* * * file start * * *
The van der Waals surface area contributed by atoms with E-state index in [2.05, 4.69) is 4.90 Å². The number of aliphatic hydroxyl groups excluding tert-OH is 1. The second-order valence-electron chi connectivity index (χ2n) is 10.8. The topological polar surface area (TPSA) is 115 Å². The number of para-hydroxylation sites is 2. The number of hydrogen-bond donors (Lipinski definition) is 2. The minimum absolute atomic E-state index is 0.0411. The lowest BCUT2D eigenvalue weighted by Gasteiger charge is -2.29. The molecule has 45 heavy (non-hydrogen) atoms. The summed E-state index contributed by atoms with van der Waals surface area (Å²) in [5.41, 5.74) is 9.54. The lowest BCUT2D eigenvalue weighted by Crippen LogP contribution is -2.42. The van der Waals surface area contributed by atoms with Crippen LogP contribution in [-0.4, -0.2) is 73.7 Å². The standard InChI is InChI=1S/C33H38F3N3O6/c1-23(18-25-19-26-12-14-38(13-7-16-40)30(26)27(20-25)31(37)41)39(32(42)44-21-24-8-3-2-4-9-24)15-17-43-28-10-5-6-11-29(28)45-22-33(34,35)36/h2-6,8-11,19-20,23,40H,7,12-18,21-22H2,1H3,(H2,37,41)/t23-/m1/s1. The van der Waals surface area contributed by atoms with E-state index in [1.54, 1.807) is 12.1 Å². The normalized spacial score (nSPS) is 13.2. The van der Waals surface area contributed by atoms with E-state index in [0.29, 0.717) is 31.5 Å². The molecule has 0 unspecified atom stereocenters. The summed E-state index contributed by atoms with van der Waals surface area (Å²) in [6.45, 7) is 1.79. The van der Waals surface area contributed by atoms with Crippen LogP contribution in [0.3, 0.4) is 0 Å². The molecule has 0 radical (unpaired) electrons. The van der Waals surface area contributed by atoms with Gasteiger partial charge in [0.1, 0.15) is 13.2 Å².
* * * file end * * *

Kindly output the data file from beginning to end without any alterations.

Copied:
The van der Waals surface area contributed by atoms with E-state index in [2.05, 4.69) is 4.90 Å². The number of aliphatic hydroxyl groups excluding tert-OH is 1. The second-order valence-electron chi connectivity index (χ2n) is 10.8. The topological polar surface area (TPSA) is 115 Å². The number of para-hydroxylation sites is 2. The number of hydrogen-bond donors (Lipinski definition) is 2. The minimum absolute atomic E-state index is 0.0411. The lowest BCUT2D eigenvalue weighted by Gasteiger charge is -2.29. The molecule has 45 heavy (non-hydrogen) atoms. The summed E-state index contributed by atoms with van der Waals surface area (Å²) in [5.41, 5.74) is 9.54. The lowest BCUT2D eigenvalue weighted by Crippen LogP contribution is -2.42. The van der Waals surface area contributed by atoms with Crippen LogP contribution in [-0.4, -0.2) is 73.7 Å². The standard InChI is InChI=1S/C33H38F3N3O6/c1-23(18-25-19-26-12-14-38(13-7-16-40)30(26)27(20-25)31(37)41)39(32(42)44-21-24-8-3-2-4-9-24)15-17-43-28-10-5-6-11-29(28)45-22-33(34,35)36/h2-6,8-11,19-20,23,40H,7,12-18,21-22H2,1H3,(H2,37,41)/t23-/m1/s1. The van der Waals surface area contributed by atoms with E-state index in [1.54, 1.807) is 12.1 Å². The normalized spacial score (nSPS) is 13.2. The van der Waals surface area contributed by atoms with E-state index in [0.29, 0.717) is 31.5 Å². The molecule has 0 unspecified atom stereocenters. The summed E-state index contributed by atoms with van der Waals surface area (Å²) in [6.45, 7) is 1.79. The van der Waals surface area contributed by atoms with Crippen LogP contribution in [0.3, 0.4) is 0 Å². The molecule has 0 radical (unpaired) electrons. The van der Waals surface area contributed by atoms with Gasteiger partial charge in [0.1, 0.15) is 13.2 Å².